These leads two other human-looking aliens named Carly (a reference to Carly Simon, who was particularly popular with the song “Nobody Does It Better” in 1977?) and Frampton (a reference to Peter Frampton, who, in 1977, was enjoying massive success with his Frampton Comes Alive live album?) to enlist in the services of New York-bound copyright lawyer Nick Carter (who, yes, shares his name with a particular member of the Backstreet Boys) to come up with a solution that would allow the aliens to erase their debt, thus saving Earth in the process.
In essence, Reid is kind of poking fun at the fact that many contracts from media companies now have clauses that grab hold of the rights to copyrighted work in all of perpetuity across the universe. (And yes, there is language such as this in some legal documents. I know. I actually signed a contract, and I wish I hadn’t, with one major newspaper in Canada that wanted the rights to my work as a freelancer on precisely those sorts of conditions.)
There’s a level of irony at work in Year Zero. Reid seems to think that alien civilizations would be transfixed by bad music – so bad that it is actually good? – as the aliens make the jump from the Kotter theme song to Olivia Newton-John and then Billy Joel, before getting to stuff that is marginally more respectable. I can appreciate the attempt at humor, but you know, Billy Joel actually does have the odd good song – I find his The Stranger album, released in, um, 1977, is actually something of a guilty pleasure – and I also think that the Welcome Back, Kotter theme is a superlative example of TV songs. There’s a certain melancholy in the piece that makes it a time capsule for the recessionary feel of New York City in the late ‘70s that was pretty tapped into and distilled by Sebastian.
Still, I guess Reid is just riffing on something most people will find a bit amusing – perhaps he feels that most people will now look back on “Welcome Back” as an inconsequential piece of fluff belonging to a certain era. I can go along with that, because Reid’s insight into the machinations of the greed of the music world is essentially what makes this book so darn amusing, if not the baffling choices of what songs or artists become truly popular with the masses.
A lot of what Reid has to say won’t exactly new or novel to many readers, but it’s still sobering to hear (crouched as it is in comedy). As Reid points out in mid-novel, the record labels have always had a hissy fit when a new medium, such as radio or MTV, comes along because the media is using the record company content for free, nevermind the fact that these outlets have, at their respective times, reinvigorated youth culture and have profoundly rewarded record company coffers in other ways. Reid also points out that the record companies tend to keep lawmakers on a leash as much as they legally can, and then, when the careers of these politicians in government are over, hire them at inflated salaries just to reward them for their past services. It’s just little insights like this that make the book so rewarding, even if they’re presented as being knee-slappers because they seem to be just so damn absurd.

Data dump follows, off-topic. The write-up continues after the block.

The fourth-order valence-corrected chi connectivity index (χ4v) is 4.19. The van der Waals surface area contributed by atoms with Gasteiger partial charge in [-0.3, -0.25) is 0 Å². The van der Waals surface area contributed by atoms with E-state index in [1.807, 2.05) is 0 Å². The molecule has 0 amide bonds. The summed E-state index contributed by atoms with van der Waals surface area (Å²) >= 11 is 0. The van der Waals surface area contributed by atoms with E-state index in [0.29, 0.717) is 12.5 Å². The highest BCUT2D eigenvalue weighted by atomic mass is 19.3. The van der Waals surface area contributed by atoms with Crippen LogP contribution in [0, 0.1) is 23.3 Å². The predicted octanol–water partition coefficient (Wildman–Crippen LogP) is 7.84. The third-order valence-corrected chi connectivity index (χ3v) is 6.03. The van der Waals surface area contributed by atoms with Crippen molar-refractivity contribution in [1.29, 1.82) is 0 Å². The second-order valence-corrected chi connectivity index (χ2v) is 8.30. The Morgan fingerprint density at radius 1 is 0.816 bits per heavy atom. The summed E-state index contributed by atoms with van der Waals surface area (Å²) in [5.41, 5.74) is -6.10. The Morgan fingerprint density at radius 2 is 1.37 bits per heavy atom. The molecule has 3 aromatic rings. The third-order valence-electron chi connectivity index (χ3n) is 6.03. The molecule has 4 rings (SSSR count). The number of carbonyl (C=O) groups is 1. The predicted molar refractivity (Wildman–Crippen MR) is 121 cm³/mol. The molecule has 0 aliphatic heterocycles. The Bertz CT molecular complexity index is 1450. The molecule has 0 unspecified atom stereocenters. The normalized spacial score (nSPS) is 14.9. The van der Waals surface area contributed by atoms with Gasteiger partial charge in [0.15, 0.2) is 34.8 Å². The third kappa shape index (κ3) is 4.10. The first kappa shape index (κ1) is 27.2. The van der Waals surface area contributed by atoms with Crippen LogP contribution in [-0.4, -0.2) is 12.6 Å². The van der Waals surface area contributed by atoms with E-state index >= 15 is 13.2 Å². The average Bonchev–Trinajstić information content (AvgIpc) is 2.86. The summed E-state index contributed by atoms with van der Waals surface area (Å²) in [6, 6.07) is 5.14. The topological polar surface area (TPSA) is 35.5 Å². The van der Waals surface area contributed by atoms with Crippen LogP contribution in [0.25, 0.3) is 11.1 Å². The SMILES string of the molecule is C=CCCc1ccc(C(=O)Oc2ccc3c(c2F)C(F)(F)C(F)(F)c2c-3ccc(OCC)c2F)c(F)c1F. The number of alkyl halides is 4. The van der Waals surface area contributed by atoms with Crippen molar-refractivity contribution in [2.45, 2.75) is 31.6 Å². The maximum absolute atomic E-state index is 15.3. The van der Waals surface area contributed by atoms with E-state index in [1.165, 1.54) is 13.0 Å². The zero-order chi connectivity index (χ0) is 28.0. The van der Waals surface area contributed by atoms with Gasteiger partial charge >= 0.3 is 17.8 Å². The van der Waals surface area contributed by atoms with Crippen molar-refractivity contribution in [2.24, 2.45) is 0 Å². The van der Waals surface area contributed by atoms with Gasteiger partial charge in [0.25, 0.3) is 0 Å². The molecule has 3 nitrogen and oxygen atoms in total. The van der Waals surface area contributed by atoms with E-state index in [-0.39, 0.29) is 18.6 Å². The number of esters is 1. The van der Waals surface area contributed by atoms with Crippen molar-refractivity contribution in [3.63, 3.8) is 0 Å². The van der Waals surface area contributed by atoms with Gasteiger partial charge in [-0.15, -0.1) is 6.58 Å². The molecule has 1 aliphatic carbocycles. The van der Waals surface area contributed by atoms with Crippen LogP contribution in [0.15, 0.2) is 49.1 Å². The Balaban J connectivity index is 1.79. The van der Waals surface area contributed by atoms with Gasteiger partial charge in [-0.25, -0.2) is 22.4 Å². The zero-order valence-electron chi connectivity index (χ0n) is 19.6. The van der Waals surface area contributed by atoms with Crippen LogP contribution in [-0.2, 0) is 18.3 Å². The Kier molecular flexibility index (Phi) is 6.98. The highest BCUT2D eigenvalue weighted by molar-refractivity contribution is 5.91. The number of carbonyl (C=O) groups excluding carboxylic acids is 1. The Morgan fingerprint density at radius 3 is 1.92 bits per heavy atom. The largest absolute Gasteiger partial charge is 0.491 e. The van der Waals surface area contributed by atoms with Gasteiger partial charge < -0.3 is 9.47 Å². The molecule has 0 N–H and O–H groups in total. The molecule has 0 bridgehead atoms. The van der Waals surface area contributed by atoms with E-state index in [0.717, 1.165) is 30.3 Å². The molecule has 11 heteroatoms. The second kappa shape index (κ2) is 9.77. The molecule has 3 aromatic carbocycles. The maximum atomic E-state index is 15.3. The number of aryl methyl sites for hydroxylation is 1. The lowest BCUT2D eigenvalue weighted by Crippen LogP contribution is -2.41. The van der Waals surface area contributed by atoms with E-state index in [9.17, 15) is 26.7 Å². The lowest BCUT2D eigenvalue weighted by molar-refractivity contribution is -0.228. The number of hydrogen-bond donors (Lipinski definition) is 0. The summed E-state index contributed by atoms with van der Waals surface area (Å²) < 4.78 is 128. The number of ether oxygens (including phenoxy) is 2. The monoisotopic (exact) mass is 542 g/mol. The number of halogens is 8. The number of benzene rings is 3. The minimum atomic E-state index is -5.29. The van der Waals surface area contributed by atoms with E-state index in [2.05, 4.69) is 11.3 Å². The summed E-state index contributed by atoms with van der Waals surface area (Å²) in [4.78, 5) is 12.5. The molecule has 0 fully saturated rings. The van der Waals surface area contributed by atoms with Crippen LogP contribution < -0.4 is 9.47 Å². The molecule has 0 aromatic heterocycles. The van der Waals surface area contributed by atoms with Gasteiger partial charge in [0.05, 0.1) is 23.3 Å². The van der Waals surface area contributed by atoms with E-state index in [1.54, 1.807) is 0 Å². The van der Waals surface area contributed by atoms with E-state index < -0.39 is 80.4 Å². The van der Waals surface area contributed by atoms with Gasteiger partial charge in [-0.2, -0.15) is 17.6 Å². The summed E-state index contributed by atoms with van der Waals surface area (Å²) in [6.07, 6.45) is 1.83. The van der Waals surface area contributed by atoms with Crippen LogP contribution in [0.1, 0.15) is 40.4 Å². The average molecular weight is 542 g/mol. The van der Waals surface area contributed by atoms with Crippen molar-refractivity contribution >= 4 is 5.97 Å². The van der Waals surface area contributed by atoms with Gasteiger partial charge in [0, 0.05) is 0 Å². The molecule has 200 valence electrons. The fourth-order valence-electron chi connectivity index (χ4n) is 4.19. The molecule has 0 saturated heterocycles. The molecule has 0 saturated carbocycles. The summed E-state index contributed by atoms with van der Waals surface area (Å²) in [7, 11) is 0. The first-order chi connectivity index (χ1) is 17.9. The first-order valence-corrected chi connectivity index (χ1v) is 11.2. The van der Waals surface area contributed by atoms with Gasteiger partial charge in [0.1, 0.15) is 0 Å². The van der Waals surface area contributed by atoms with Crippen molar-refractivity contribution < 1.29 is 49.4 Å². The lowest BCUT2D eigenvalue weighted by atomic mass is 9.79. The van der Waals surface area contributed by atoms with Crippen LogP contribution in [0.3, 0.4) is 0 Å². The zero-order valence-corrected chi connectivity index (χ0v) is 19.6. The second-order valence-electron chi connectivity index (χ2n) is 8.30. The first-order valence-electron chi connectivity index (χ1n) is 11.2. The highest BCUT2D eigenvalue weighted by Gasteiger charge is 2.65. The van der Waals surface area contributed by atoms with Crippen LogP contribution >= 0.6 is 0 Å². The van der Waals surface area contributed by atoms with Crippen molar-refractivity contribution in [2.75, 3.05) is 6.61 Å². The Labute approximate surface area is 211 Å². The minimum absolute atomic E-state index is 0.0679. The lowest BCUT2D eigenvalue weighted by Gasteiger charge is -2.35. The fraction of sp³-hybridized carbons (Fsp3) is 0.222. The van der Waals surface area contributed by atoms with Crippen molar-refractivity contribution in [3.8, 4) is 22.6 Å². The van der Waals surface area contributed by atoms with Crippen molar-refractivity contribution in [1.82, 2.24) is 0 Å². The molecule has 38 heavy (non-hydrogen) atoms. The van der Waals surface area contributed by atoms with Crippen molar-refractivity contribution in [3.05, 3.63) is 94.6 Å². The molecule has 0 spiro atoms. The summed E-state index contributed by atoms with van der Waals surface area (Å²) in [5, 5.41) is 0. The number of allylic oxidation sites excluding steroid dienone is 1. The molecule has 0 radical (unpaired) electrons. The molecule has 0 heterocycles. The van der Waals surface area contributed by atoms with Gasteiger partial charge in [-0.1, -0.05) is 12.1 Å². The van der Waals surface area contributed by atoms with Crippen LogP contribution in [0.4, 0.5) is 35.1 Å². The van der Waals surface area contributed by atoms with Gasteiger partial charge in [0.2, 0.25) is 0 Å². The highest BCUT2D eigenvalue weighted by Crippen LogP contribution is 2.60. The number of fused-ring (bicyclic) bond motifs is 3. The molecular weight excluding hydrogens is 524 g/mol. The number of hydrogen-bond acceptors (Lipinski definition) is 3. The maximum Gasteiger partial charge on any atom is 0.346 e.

However, most people will probably just lie back reading this and enjoy the dazzling array of pop cultural references that Reid jams into his narrative, including this screamingly side-splitting joke about a league of ticked-off aliens on the offensive against the novel’s antagonists that made me nearly drop the book as I was reading it: “It was as if a giant clan of pint-sized linebackers had just heard that their kid sister was at the junior high school dance with R. Kelly.” Hilarious!
All in all, Year Zero isn’t a work of literary fiction, and I found that it is sometimes a little too jokey for its own good – there are jokes hidden in footnotes in the pages, but I’d be damned if I didn’t miss a few asterisks in the main body of the text telling you to look to the bottom of the page (not to mention that Reid, at least at one point, piles on a footnote within a footnote for comedic effect). However, it’s a breezy, frothy piece of humourous science-fiction that would do the late Douglas Adams proud.
It also serves as a timely reminder, even as services such as iTunes are now more or less legitimizing the way most people find music on the Internet, at just how insane and logic-defying the fight against music piracy can sometimes be: do the major record labels really intend to recoup their losses from file sharing by bankrupting individuals many times over? At once, Year Zero is still quite the topical book, and one that should be savoured and enjoyed by as many music lovers and geeks as possible. It’s just such a crackling, good, quick read that is so enjoyable, your sides might wind up hurting from laughing while reading it. And you’ll never have to suspend your disbelief, sadly, that someone out there, right now, is probably looking into ways to sue all the little green men everywhere, for all eternity.
"Deep at the existentialist heart of this story there's a solemn treatise on the socially inequitable struggles between the worlds of the child and the adult.READ the article